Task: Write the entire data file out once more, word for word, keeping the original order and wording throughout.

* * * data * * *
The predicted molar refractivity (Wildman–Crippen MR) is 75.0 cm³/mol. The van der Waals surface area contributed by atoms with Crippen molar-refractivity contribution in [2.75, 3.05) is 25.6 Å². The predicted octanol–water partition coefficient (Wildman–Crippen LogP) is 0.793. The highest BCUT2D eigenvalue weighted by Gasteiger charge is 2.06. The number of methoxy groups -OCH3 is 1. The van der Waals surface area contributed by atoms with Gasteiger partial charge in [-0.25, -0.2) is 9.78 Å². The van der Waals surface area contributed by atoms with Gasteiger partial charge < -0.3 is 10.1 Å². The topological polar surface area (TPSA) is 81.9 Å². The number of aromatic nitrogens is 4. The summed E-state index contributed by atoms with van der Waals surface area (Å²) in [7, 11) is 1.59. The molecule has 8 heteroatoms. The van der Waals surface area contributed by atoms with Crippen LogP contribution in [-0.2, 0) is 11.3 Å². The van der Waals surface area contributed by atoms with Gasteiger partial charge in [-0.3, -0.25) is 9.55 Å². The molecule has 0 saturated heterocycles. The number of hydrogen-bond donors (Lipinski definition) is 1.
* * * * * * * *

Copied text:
The predicted molar refractivity (Wildman–Crippen MR) is 75.0 cm³/mol. The van der Waals surface area contributed by atoms with Crippen molar-refractivity contribution in [2.75, 3.05) is 25.6 Å². The predicted octanol–water partition coefficient (Wildman–Crippen LogP) is 0.793. The highest BCUT2D eigenvalue weighted by Gasteiger charge is 2.06. The number of methoxy groups -OCH3 is 1. The van der Waals surface area contributed by atoms with Gasteiger partial charge in [-0.25, -0.2) is 9.78 Å². The van der Waals surface area contributed by atoms with Gasteiger partial charge < -0.3 is 10.1 Å². The topological polar surface area (TPSA) is 81.9 Å². The number of aromatic nitrogens is 4. The summed E-state index contributed by atoms with van der Waals surface area (Å²) in [7, 11) is 1.59. The molecule has 8 heteroatoms. The van der Waals surface area contributed by atoms with Crippen LogP contribution in [-0.2, 0) is 11.3 Å². The van der Waals surface area contributed by atoms with Gasteiger partial charge in [-0.3, -0.25) is 9.55 Å². The molecule has 0 saturated heterocycles. The number of hydrogen-bond donors (Lipinski definition) is 1.